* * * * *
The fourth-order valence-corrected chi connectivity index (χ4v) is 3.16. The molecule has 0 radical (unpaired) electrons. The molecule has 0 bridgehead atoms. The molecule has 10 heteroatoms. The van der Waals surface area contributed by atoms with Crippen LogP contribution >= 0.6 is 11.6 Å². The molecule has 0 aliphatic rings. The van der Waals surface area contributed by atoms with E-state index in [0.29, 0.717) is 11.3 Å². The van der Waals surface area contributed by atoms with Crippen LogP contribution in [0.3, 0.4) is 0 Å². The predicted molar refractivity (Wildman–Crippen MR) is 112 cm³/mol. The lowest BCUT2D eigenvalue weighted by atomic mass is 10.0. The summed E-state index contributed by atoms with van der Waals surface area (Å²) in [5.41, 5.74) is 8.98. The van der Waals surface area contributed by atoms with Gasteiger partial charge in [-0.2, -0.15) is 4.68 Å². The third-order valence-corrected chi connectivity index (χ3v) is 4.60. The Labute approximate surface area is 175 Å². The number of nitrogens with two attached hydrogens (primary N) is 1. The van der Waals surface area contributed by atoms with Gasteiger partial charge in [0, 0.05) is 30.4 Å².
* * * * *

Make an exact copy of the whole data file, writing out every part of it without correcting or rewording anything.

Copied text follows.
The fourth-order valence-corrected chi connectivity index (χ4v) is 3.16. The molecule has 0 radical (unpaired) electrons. The molecule has 0 bridgehead atoms. The molecule has 10 heteroatoms. The van der Waals surface area contributed by atoms with Crippen LogP contribution >= 0.6 is 11.6 Å². The molecule has 0 aliphatic rings. The van der Waals surface area contributed by atoms with E-state index in [0.29, 0.717) is 11.3 Å². The van der Waals surface area contributed by atoms with Crippen LogP contribution in [0.3, 0.4) is 0 Å². The predicted molar refractivity (Wildman–Crippen MR) is 112 cm³/mol. The lowest BCUT2D eigenvalue weighted by atomic mass is 10.0. The summed E-state index contributed by atoms with van der Waals surface area (Å²) in [5.41, 5.74) is 8.98. The van der Waals surface area contributed by atoms with Gasteiger partial charge in [-0.2, -0.15) is 4.68 Å². The third-order valence-corrected chi connectivity index (χ3v) is 4.60. The Labute approximate surface area is 175 Å². The number of nitrogens with two attached hydrogens (primary N) is 1. The van der Waals surface area contributed by atoms with Gasteiger partial charge in [0, 0.05) is 30.4 Å².